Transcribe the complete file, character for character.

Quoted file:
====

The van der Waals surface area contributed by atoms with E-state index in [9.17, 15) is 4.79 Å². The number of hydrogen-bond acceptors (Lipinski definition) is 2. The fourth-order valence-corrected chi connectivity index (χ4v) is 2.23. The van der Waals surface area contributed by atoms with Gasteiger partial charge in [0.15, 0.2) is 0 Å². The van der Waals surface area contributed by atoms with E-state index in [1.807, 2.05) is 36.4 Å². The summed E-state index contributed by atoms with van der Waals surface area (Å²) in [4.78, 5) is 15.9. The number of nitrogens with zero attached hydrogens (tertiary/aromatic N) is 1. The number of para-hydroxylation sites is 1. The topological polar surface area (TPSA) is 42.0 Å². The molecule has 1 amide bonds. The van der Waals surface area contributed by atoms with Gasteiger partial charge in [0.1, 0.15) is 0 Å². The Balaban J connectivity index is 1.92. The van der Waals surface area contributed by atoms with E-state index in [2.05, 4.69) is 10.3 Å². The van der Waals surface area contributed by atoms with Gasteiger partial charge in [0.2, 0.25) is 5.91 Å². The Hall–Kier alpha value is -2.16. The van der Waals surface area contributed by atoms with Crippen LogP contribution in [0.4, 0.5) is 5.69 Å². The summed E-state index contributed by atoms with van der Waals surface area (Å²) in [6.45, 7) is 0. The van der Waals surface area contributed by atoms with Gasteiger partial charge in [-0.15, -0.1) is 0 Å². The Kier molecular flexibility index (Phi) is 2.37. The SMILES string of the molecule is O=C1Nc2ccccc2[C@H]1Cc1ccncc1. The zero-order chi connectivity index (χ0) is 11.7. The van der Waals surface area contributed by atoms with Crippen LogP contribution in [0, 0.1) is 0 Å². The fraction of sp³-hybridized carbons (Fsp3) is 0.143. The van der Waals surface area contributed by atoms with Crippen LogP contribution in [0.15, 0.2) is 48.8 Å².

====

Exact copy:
The van der Waals surface area contributed by atoms with E-state index in [9.17, 15) is 4.79 Å². The number of hydrogen-bond acceptors (Lipinski definition) is 2. The fourth-order valence-corrected chi connectivity index (χ4v) is 2.23. The van der Waals surface area contributed by atoms with Gasteiger partial charge in [0.15, 0.2) is 0 Å². The van der Waals surface area contributed by atoms with E-state index in [1.807, 2.05) is 36.4 Å². The summed E-state index contributed by atoms with van der Waals surface area (Å²) in [4.78, 5) is 15.9. The number of nitrogens with zero attached hydrogens (tertiary/aromatic N) is 1. The number of para-hydroxylation sites is 1. The topological polar surface area (TPSA) is 42.0 Å². The molecule has 1 amide bonds. The van der Waals surface area contributed by atoms with Gasteiger partial charge in [0.1, 0.15) is 0 Å². The Balaban J connectivity index is 1.92. The van der Waals surface area contributed by atoms with E-state index in [2.05, 4.69) is 10.3 Å². The van der Waals surface area contributed by atoms with Gasteiger partial charge in [0.2, 0.25) is 5.91 Å². The Hall–Kier alpha value is -2.16. The van der Waals surface area contributed by atoms with Crippen LogP contribution in [0.4, 0.5) is 5.69 Å². The summed E-state index contributed by atoms with van der Waals surface area (Å²) in [6.45, 7) is 0. The van der Waals surface area contributed by atoms with Gasteiger partial charge in [-0.15, -0.1) is 0 Å². The Kier molecular flexibility index (Phi) is 2.37. The SMILES string of the molecule is O=C1Nc2ccccc2[C@H]1Cc1ccncc1. The zero-order chi connectivity index (χ0) is 11.7. The van der Waals surface area contributed by atoms with Crippen LogP contribution in [0, 0.1) is 0 Å². The fraction of sp³-hybridized carbons (Fsp3) is 0.143. The van der Waals surface area contributed by atoms with Crippen LogP contribution in [0.15, 0.2) is 48.8 Å².